Turkey declared that it would close the Bosphorus and Dardanelles straits to the Russian navy, stopping its vessels moving between the Mediterranean and the Black Sea. Sweden will send military aid to Ukraine, including anti-tank weapons, helmets and body armour, its prime minister, Magdalena Andersson, said on Sunday.

Emergency session

On Monday, the 193-nation UN General Assembly opened its first emergency session in decades in order to deal with the Ukraine invasion, with assembly president Abdulla Shahid calling for an immediate ceasefire, maximum restraint by all parties and “a full return to diplomacy and dialogue”. Russia voted against the session, but was unable to stop it.

The Nato secretary general, Jens Stoltenberg, told CNN, in reaction to Mr Putin's decision to put Russia's nuclear forces on high alert: "This is dangerous rhetoric. This is a behaviour which is irresponsible."

Mr Putin has told foreign countries not to interfere in his invasion of Ukraine, saying it could lead to “consequences they have never seen”. He has positioned anti-air missiles and other advanced missile systems in Belarus and deployed his fleet to the Black Sea in an effort to prevent a western intervention in Ukraine.

The government in Belarus on Sunday claimed that a referendum had approved constitutional changes, revoking the country’s neutrality and its nuclear-free status. The changes would allow Russia to station nuclear weapons on Belarus territory.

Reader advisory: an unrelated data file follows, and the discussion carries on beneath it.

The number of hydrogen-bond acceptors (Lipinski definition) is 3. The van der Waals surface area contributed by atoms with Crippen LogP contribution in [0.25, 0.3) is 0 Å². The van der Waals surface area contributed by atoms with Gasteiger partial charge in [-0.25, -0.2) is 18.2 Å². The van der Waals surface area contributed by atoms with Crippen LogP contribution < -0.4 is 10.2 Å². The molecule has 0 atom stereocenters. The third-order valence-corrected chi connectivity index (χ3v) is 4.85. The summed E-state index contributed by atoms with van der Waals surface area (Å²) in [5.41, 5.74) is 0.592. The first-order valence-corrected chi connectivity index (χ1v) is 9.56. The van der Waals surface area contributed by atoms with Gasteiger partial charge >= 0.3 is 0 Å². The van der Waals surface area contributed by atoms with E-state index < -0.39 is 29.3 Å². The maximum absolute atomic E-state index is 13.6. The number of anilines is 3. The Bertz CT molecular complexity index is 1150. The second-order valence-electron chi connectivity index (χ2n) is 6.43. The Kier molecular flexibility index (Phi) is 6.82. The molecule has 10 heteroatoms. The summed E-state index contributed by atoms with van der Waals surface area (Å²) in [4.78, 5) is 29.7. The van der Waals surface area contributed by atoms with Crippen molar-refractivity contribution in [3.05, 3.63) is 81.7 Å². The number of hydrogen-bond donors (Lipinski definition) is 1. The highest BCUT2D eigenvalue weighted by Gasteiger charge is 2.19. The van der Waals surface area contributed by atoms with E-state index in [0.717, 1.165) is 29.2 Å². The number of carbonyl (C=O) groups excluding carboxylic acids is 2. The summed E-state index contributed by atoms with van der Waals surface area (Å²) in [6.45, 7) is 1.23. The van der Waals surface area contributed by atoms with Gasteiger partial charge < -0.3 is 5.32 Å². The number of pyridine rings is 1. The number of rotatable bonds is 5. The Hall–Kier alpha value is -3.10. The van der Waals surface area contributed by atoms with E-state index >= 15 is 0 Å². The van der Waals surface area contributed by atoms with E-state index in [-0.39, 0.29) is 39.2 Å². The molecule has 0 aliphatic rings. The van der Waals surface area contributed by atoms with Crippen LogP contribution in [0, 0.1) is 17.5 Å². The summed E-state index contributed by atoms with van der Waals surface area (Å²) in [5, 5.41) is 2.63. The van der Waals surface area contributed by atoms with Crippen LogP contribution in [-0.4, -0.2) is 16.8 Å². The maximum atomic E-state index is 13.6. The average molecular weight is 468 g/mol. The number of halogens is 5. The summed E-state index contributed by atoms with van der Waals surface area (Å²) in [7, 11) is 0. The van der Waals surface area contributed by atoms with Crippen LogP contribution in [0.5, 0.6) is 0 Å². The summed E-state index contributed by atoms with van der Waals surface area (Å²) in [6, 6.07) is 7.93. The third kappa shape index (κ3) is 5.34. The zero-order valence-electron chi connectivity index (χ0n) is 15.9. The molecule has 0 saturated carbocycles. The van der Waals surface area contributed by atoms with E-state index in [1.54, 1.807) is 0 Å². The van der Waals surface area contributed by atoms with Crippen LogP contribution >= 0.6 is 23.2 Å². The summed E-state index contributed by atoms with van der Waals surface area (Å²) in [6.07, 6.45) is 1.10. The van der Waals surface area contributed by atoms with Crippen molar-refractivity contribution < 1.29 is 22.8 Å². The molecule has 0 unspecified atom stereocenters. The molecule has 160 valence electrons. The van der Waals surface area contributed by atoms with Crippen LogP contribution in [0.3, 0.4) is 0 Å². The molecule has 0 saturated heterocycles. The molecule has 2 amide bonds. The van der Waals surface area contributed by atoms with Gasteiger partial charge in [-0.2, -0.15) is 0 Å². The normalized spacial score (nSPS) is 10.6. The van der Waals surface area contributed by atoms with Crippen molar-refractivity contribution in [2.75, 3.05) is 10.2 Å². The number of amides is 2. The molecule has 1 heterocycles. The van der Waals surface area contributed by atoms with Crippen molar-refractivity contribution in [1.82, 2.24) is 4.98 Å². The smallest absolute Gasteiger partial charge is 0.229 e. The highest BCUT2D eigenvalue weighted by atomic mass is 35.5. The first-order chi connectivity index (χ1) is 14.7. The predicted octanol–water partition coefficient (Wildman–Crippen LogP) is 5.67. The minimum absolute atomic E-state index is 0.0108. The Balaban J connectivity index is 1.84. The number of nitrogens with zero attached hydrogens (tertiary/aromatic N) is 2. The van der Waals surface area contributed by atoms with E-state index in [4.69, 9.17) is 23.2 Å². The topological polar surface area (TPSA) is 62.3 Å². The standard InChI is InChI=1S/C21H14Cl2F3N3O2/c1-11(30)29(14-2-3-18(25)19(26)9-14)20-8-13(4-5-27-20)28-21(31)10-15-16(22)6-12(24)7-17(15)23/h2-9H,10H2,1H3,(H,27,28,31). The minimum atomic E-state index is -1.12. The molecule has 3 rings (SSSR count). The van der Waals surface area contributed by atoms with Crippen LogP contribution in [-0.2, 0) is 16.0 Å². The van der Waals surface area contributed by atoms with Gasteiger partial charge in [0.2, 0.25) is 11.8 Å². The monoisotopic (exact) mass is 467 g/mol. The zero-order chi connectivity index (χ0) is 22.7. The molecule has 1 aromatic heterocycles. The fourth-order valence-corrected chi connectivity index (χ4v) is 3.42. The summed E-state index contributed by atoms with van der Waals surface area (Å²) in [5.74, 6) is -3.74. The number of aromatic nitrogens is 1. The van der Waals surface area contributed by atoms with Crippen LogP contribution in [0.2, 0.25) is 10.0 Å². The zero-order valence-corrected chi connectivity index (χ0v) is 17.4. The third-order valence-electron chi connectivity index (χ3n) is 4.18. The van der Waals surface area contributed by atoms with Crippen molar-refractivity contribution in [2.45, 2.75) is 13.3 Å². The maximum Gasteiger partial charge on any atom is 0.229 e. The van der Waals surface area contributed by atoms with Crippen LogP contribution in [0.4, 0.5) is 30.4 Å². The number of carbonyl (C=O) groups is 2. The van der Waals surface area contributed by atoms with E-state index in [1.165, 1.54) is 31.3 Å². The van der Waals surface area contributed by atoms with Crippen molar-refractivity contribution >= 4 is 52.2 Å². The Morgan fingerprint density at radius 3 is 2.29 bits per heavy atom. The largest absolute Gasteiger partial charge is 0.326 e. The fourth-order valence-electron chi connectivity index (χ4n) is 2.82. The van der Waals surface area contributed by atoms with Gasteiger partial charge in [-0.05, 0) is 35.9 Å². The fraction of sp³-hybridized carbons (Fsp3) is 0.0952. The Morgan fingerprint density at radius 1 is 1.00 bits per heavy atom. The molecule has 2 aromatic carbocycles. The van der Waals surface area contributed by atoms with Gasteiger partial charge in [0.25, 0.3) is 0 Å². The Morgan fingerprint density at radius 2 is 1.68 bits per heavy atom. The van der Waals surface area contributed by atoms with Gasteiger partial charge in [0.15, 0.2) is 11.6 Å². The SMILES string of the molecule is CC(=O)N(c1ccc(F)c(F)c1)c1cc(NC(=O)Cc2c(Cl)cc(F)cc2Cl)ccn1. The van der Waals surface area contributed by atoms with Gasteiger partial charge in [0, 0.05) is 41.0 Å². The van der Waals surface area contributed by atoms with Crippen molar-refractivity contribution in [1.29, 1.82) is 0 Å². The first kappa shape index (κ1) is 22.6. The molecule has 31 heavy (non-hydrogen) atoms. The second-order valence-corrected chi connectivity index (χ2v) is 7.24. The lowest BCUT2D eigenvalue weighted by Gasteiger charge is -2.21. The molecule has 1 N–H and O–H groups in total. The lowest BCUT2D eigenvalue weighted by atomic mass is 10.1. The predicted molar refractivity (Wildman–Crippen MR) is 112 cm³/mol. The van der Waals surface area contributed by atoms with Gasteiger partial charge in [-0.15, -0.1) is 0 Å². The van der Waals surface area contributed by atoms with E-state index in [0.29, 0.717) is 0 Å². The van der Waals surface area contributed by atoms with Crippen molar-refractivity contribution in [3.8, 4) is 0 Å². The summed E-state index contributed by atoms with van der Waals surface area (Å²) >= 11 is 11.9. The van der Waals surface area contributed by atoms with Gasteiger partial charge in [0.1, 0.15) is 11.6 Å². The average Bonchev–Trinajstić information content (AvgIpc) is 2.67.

The US ambassador to the UN responded to the news from Moscow while appearing on CBS. “President Putin is continuing to escalate this war in a manner that is totally unacceptable,” Linda Thomas-Greenfield said. “And we have to continue to condemn his actions in the strongest possible way.”

Defence spending

In a historic announcement to the Bundestag, the German chancellor, Olaf Scholz, said a fund of €100 billion would be set up immediately to boost the strength of his country's armed forces, as he also announced a sustained increase in defence spending over the coming years.

Mr Scholz admitted that the urgency of the Ukraine crisis had forced Germany’s decision to invest in the military, telling an emergency session of parliament: “It is clear that we must invest significantly more in the security of our country, in order to protect our freedom and democracy.”

He called it “Germany’s historical responsibility” to ensure that Mr Putin “does not turn the clocks back”.

The move came after the German government made the surprise announcement on Saturday that it would be sending weapons and other supplies to Ukraine, including 1,000 anti-tank weapons, 500 surface-to-air Stinger missiles and thousands of gallons of petrol.

From St Peter’s Square in Rome, Pope Francis condemned the invasion, saying those who make war should not be deluded into thinking that God is on their side.

As Russia’s international isolation deepened, there were growing signs of disquiet from Russia’s financial elite, following earlier protests from celebrities and sports people.

The billionaire Russian businessman Mikhail Fridman, who was born in Ukraine but made his fortune in Russia after the Soviet Union collapsed, told his staff in a letter that the conflict was a tragedy for both countries.

“This crisis will cost lives and damage two nations who have been brothers for hundreds of years,” he wrote in a letter seen by the Financial Times that did not criticise Mr Putin directly.

Oleg Deripaska, an oligarch and ally of the Russian president, tweeted: "Peace is the priority. Negotiations must start ASAP." – Agencies